Running has not been so popular since Atilla the Hun hit town. Businessmen, health spas, ladies clubs, priesthood quorums, wards, and stakes have taken up programs of running for health. (When I was young I had a program of running for my health, but then I came from a tough neighborhood.)
In the midst of this heavy competition, I should like to audaciously announce that Dick Davis and I are the champions—that is in our field. We are not the fastest, the longest, nor the strongest runners in the land, but I contend we are the most versatile.
Five years ago we looked at our physiques. Dick has the more traditional, chunky-jogger look, while I have what you might call a war refugee’s build. We decided that something—anything—must be done. Since our work in the entertainment business demands much travel, we have had to jog in some unusual places. In an effort to help those who feel they don’t have the time nor the proper place to jog, may we submit a sample of our record.
We have jogged: through the wheat fields of Saskatchewan and the rain forest near Olympia, Washington; over the Snake River in Idaho and along the Skunk River in Iowa; up and down the Capitol Records tower in Hollywood, and up and down the George Washington Monument; above the grape vineyards of Napa Valley, California, and through new snow in Cache Valley, Utah; along the Atlantic at Myrtle Beach, South Carolina, along the Pacific at Santa Barbara and Vancouver, B.C.; through the hardwood forests near Nashville and the sagebrush around Las Vegas; along the Los Angeles storm canal system and around the Atlanta Civic Auditorium parking lot; around the high school track at Roseville, California, and down the railroad track near Ritzville, Washington; in Houston when it was 98 degrees, and in Calgary when it was 38 degrees below zero; in, near, around, or through the Montana prairies, the granite boulders near Silver City, New Mexico, the Czechoslovakian Embassy in Washington, the old western movie sets near Prescott, Arizona, and more freeway rest areas and public parks than we want to remember.
From this vast reserve of experience, we would like to offer some pieces of free advice that are worth every penny of it.
Piece of Advice Number One—Starting Your Jogging Program
Start your jogging program slowly and build up gradually. The first day out, never do as much as you think you would like to. If you are over thirty, check with your doctor first. Come to think of it, if you’re over thirty, what are you reading this for anyway? You should be reading the Ensign.
People sometimes ask us: How do I get started jogging? One good way is to lean forward until you begin to fall on your face. Take a step to correct your balance. Keep leaning for a mile or so. Then either straighten the body and stop, or lean a little more and collapse on the ground, whichever seems appropriate.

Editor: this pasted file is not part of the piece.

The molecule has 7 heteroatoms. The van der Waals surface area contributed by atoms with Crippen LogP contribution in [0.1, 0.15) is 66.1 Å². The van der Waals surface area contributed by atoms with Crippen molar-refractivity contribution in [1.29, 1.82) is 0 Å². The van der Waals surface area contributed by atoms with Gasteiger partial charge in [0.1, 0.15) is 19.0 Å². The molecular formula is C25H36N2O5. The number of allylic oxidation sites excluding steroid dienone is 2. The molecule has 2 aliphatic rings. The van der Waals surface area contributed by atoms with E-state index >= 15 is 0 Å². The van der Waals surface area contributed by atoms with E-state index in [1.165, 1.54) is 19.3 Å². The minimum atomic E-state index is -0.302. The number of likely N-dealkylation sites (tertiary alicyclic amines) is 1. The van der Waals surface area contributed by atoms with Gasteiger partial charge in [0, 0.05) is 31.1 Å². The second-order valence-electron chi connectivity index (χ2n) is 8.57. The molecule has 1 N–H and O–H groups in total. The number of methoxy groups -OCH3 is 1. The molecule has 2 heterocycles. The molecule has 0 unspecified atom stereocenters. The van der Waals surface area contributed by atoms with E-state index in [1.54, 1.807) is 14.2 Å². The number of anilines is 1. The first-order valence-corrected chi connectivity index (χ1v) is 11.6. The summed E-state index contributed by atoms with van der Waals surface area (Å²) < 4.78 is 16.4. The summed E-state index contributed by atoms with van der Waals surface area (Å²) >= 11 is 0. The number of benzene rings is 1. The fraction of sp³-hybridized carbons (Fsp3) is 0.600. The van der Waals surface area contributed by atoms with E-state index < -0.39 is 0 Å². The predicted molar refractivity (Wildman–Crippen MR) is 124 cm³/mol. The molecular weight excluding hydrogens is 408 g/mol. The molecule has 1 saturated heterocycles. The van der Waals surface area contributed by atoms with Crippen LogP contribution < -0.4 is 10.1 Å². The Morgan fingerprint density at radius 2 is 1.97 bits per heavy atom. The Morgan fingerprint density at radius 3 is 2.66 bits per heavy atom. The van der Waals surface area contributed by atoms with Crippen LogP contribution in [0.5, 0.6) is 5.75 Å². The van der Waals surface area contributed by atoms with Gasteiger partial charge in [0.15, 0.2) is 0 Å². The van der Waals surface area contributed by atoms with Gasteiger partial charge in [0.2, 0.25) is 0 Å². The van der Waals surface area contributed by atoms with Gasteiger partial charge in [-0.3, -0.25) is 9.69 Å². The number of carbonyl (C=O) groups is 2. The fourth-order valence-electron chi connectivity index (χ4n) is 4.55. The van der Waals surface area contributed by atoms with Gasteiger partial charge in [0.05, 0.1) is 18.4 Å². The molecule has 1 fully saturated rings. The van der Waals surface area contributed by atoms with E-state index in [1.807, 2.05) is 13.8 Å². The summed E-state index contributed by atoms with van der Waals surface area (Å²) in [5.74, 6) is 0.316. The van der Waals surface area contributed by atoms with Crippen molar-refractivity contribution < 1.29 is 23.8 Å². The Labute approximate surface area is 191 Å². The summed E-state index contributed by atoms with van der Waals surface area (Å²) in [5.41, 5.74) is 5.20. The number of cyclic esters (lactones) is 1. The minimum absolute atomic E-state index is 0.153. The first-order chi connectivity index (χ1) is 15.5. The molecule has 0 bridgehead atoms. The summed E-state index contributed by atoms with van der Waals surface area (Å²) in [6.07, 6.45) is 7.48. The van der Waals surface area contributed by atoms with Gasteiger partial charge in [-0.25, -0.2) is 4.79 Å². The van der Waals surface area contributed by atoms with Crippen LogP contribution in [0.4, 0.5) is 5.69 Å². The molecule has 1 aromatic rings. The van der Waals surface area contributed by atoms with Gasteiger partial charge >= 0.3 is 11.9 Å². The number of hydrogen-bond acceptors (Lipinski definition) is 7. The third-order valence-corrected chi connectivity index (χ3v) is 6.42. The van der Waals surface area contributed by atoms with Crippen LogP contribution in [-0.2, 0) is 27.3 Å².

Piece of Advice Number Two—Jogging Forms
The basic jogging form is head up, rib cage lifted, medium arm action, feet pointed forward. Most new joggers prefer rolling from heel to ball of the foot as it is easier on the calf muscle. Jogging should be easy and rhythmical. If you find yourself gasping for breath, clutching at your throat, staggering, turning gray, or inching along on all fours, cut back a little on your jogging program.
The sprint form is head erect, mouth open in large smile, arms agitated, feet barely touching the ground. This is used by new joggers their first morning out for approximately 25 yards.
The shuffle form is a good steady ground gainer used at the end of a five-mile run. It will get you there, but it wears out the toes on your shoes.
The pacer form is a sort of prancing gait, not unlike a show ring pony. Keep your head erect, chin tucked in, chest thrust out, knees pumping high, toes slightly pointed, jaw firmly set, but facial muscles giving the appearance of quiet control. This form is used mostly for passing girls of your own age coming the other direction on bicycles. With practice it can be sustained for bursts of 10 to 15 feet.
Piece of Advice Number Three—Other Things You Should Know about Jogging
1. Pain in the side. Some joggers complain of a pain in the side. This is especially common among joggers who planned to jog past their girl friend’s house, and their mother said they had to take their little brother along. No medical cure known.
2. The blind staggers. This is a dizziness experienced from jumping up off the couch too fast and jogging out the door when your mother says, “Jim, did you cut the lawn yet?” Cure—cut the lawn yet.
3. Proper breathing while jogging. While jogging be sure to alternate breathing in and out, as too much of one or the other will cause discomfort.
4. Charley Horses in your calf muscles. This is mostly a rural ailment and hardly ever experienced any more since most people live in the cities.
5. Jogging in inclement weather. Track coach Stretch Scrimshaw said, “It don’t hurt nothin’ to run in inclement weather, but, however, I wouldn’t run in the rain. It gets your shoes all muddy.”
6. Shin Splints and Chill Blains. These were two of the most famous joggers in American history. They set out to jog from Baja, California, to Miami, Florida. Unfortunately, they forgot to consider the Gulf of Mexico.
7. Dogs. Dogs along your jogging route should not be considered a hindrance. They are an opportunity to develop your speed and endurance. Admittedly, dogs do present certain dangers. Dick is in danger of being bitten. I am in danger of being buried.
8. Jogging attire. This is a good idea, especially if the tire is hanging over your belt.
9. Palpitations of the heart. (See #1, “Jogging past girlfriend’s house.” Also no medical cure known.)
Piece of Advice Number Four—
Happy jogging, and as the great baseball pitcher Satchel Page once said, “Don’t look back, something might be gaining on you.”